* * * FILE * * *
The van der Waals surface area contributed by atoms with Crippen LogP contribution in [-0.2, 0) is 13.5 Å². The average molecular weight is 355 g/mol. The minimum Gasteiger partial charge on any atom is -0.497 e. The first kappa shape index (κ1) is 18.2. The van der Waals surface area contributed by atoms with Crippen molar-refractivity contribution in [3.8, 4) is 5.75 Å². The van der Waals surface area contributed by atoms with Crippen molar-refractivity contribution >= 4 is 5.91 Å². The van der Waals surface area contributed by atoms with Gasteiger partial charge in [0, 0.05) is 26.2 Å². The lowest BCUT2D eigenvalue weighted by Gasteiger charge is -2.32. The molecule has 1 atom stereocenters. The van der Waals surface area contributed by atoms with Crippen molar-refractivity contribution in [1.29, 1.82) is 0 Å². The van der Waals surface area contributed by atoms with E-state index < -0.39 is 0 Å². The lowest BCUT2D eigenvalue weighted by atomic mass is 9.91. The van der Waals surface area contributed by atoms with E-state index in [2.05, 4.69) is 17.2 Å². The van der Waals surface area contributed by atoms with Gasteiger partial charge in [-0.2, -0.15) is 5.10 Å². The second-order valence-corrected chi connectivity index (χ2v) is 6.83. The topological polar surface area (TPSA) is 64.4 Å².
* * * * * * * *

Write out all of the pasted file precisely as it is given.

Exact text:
The van der Waals surface area contributed by atoms with Crippen LogP contribution in [-0.2, 0) is 13.5 Å². The average molecular weight is 355 g/mol. The minimum Gasteiger partial charge on any atom is -0.497 e. The first kappa shape index (κ1) is 18.2. The van der Waals surface area contributed by atoms with Crippen molar-refractivity contribution in [3.8, 4) is 5.75 Å². The van der Waals surface area contributed by atoms with Crippen molar-refractivity contribution >= 4 is 5.91 Å². The van der Waals surface area contributed by atoms with Gasteiger partial charge in [0, 0.05) is 26.2 Å². The lowest BCUT2D eigenvalue weighted by Gasteiger charge is -2.32. The molecule has 1 atom stereocenters. The van der Waals surface area contributed by atoms with Crippen molar-refractivity contribution in [1.29, 1.82) is 0 Å². The van der Waals surface area contributed by atoms with E-state index < -0.39 is 0 Å². The lowest BCUT2D eigenvalue weighted by atomic mass is 9.91. The van der Waals surface area contributed by atoms with E-state index in [2.05, 4.69) is 17.2 Å². The van der Waals surface area contributed by atoms with Gasteiger partial charge in [-0.2, -0.15) is 5.10 Å². The second-order valence-corrected chi connectivity index (χ2v) is 6.83. The topological polar surface area (TPSA) is 64.4 Å².